Nucleobase adsorbed at graphene devices: Enhance bio-sensorics
Applied Physics Letters 100, 063101 (2012).
B. Song, G. Cuniberti, S. Sanvito, and H. Fang.
https://doi.org/10.1063/1.3681579

Graphene as a good material for sensing single small molecules is hardly believed to identify bio-molecules via electrical currents. This is because bio-molecules tend to bind to graphene through non-covalent bonds, such as π-π stacking interaction, which is not customarily considered to induce a clear perturbation of the graphene electronic structure. In contrast to these expectations, we demonstrate that oxygen in nucleobases adsorbed on graphene with \u03c0-\u03c0 stacking interaction can clearly alter the electric current even in water at room temperature. This property allows us to devise the strategies employing graphene as material of choice in bio-sensorics, bio-chips.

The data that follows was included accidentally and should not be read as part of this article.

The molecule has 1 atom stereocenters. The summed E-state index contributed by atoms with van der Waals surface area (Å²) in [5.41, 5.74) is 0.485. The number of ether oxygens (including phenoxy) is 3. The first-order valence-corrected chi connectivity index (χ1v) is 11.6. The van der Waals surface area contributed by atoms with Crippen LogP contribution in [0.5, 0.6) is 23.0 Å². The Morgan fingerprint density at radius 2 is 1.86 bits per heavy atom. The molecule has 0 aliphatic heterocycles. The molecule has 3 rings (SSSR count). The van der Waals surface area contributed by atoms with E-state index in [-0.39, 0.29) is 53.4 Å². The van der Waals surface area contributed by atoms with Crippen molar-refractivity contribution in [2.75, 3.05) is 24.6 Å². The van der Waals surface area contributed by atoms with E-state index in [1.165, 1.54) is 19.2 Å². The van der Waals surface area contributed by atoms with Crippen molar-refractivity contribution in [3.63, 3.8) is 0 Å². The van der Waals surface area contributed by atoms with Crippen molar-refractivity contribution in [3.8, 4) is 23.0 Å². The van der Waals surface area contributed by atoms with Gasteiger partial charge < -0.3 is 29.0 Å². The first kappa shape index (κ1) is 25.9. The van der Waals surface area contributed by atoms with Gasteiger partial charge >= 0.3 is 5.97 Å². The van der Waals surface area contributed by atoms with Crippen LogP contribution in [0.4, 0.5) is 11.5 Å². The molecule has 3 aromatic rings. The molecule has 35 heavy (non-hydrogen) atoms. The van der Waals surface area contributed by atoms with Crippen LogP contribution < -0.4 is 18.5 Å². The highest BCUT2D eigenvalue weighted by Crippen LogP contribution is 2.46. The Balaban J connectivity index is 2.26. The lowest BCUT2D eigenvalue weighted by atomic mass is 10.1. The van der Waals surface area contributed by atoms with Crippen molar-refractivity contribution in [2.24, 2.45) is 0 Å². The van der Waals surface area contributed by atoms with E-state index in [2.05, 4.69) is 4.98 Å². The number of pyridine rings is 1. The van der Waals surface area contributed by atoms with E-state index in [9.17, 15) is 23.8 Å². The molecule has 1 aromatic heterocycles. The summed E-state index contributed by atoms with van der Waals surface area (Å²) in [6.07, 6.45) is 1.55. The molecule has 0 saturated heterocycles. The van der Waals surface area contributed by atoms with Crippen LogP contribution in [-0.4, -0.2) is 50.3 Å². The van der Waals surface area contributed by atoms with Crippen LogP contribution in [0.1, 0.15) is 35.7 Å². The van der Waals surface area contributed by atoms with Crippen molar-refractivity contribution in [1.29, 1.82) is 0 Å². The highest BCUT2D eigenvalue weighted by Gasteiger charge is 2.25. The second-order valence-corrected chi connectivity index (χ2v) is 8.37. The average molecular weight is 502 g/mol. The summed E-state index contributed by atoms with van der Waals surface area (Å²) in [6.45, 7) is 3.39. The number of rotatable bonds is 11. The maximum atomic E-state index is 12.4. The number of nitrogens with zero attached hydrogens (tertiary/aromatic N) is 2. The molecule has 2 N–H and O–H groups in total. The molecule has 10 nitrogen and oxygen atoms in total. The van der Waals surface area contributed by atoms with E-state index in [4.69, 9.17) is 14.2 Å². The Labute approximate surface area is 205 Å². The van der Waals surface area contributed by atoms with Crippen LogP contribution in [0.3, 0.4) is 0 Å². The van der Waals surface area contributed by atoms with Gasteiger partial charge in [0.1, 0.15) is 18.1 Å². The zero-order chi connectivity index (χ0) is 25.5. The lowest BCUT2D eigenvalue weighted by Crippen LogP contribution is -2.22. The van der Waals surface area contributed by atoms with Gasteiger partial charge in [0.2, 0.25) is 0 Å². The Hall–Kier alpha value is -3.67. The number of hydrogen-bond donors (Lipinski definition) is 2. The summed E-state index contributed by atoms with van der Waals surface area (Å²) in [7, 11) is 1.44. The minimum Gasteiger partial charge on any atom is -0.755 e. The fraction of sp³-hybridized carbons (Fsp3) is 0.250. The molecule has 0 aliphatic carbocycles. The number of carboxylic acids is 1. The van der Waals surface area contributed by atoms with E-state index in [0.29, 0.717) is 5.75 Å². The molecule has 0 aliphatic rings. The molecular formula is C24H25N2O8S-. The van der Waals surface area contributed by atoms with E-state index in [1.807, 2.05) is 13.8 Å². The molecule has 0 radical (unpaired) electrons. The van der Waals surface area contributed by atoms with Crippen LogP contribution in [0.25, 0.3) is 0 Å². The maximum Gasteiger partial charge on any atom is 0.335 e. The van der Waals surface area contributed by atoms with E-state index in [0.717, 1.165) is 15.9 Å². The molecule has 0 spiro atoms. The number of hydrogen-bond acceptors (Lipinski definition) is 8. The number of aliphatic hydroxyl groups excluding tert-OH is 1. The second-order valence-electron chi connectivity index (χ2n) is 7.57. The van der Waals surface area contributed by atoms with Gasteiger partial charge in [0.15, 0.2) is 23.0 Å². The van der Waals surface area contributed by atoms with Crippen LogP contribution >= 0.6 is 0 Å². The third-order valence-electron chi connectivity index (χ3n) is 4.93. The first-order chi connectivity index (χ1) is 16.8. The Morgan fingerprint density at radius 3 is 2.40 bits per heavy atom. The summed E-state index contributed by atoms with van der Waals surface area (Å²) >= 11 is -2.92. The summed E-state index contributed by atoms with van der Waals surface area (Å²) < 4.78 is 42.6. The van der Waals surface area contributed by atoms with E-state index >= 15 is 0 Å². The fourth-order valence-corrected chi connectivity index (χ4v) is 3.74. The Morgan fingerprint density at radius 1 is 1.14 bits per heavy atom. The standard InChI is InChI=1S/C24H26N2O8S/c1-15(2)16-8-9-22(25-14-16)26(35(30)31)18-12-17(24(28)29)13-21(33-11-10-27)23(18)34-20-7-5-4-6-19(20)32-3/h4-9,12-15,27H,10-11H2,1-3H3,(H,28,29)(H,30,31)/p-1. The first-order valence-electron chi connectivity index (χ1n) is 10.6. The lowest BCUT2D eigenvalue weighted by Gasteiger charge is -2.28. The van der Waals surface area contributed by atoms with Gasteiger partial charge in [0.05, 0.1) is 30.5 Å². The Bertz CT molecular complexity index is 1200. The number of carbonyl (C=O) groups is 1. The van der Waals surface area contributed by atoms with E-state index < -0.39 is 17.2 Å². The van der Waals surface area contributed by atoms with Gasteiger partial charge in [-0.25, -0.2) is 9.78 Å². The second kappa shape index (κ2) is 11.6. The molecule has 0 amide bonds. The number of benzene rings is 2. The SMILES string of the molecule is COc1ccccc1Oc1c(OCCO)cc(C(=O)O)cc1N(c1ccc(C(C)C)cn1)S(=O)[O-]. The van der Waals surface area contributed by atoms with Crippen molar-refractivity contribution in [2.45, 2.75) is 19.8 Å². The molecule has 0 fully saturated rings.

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Nucleobase adsorbed at graphene devices: Enhance bio-sensorics
Applied Physics Letters 100, 063101 (2012).
B. Song, G. Cuniberti, S. Sanvito, and H. Fang.
https://doi.org/10.1063/1.3681579

Graphene as a good material for sensing single small molecules is hardly believed to identify bio-molecules via electrical currents. This is because bio-molecules tend to bind to graphene through non-covalent bonds, such as π-π stacking interaction, which is not customarily considered to induce a clear perturbation of the graphene electronic structure. In contrast to these expectations, we demonstrate that oxygen in nucleobases adsorbed on graphene with \u03c0-\u03c0 stacking interaction can clearly alter the electric current even in water at room temperature. This property allows us to devise the strategies employing graphene as material of choice in bio-sensorics, bio-chips.

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Involved Scientists